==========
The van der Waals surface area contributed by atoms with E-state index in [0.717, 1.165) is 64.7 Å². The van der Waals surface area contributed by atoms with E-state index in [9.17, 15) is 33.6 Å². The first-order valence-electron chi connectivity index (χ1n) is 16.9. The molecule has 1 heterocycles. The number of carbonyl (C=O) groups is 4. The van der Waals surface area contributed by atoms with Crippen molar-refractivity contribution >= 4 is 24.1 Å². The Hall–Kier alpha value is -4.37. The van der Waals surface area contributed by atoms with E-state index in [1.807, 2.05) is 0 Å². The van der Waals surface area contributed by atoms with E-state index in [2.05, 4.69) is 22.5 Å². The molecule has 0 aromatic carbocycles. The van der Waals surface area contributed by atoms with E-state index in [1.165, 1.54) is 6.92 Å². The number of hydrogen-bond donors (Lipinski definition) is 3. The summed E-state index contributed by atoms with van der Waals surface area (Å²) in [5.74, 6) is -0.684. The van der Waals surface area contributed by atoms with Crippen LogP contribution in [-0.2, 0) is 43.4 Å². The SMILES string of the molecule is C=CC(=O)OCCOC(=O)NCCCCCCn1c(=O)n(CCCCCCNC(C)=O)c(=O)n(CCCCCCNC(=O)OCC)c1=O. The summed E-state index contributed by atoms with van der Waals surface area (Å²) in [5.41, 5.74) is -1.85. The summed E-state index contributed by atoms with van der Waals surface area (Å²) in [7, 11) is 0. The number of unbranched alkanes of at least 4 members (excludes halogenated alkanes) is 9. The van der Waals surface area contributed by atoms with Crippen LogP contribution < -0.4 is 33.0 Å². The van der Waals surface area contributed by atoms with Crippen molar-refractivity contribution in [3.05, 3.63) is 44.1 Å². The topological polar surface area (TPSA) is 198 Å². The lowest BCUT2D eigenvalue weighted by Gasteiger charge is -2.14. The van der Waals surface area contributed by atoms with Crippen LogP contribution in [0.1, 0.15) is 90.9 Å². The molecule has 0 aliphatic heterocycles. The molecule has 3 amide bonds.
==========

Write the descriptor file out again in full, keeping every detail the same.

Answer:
The van der Waals surface area contributed by atoms with E-state index in [0.717, 1.165) is 64.7 Å². The van der Waals surface area contributed by atoms with E-state index in [9.17, 15) is 33.6 Å². The first-order valence-electron chi connectivity index (χ1n) is 16.9. The molecule has 1 heterocycles. The number of carbonyl (C=O) groups is 4. The van der Waals surface area contributed by atoms with Crippen molar-refractivity contribution >= 4 is 24.1 Å². The Hall–Kier alpha value is -4.37. The van der Waals surface area contributed by atoms with E-state index in [1.807, 2.05) is 0 Å². The van der Waals surface area contributed by atoms with E-state index in [2.05, 4.69) is 22.5 Å². The molecule has 0 aromatic carbocycles. The van der Waals surface area contributed by atoms with E-state index in [1.165, 1.54) is 6.92 Å². The number of hydrogen-bond donors (Lipinski definition) is 3. The summed E-state index contributed by atoms with van der Waals surface area (Å²) in [5.74, 6) is -0.684. The van der Waals surface area contributed by atoms with Crippen LogP contribution in [-0.2, 0) is 43.4 Å². The SMILES string of the molecule is C=CC(=O)OCCOC(=O)NCCCCCCn1c(=O)n(CCCCCCNC(C)=O)c(=O)n(CCCCCCNC(=O)OCC)c1=O. The summed E-state index contributed by atoms with van der Waals surface area (Å²) in [5.41, 5.74) is -1.85. The summed E-state index contributed by atoms with van der Waals surface area (Å²) in [7, 11) is 0. The number of unbranched alkanes of at least 4 members (excludes halogenated alkanes) is 9. The van der Waals surface area contributed by atoms with Crippen LogP contribution < -0.4 is 33.0 Å². The van der Waals surface area contributed by atoms with Crippen molar-refractivity contribution in [3.05, 3.63) is 44.1 Å². The topological polar surface area (TPSA) is 198 Å². The lowest BCUT2D eigenvalue weighted by Gasteiger charge is -2.14. The van der Waals surface area contributed by atoms with Crippen LogP contribution in [0.1, 0.15) is 90.9 Å². The molecule has 0 aliphatic heterocycles. The molecule has 3 amide bonds.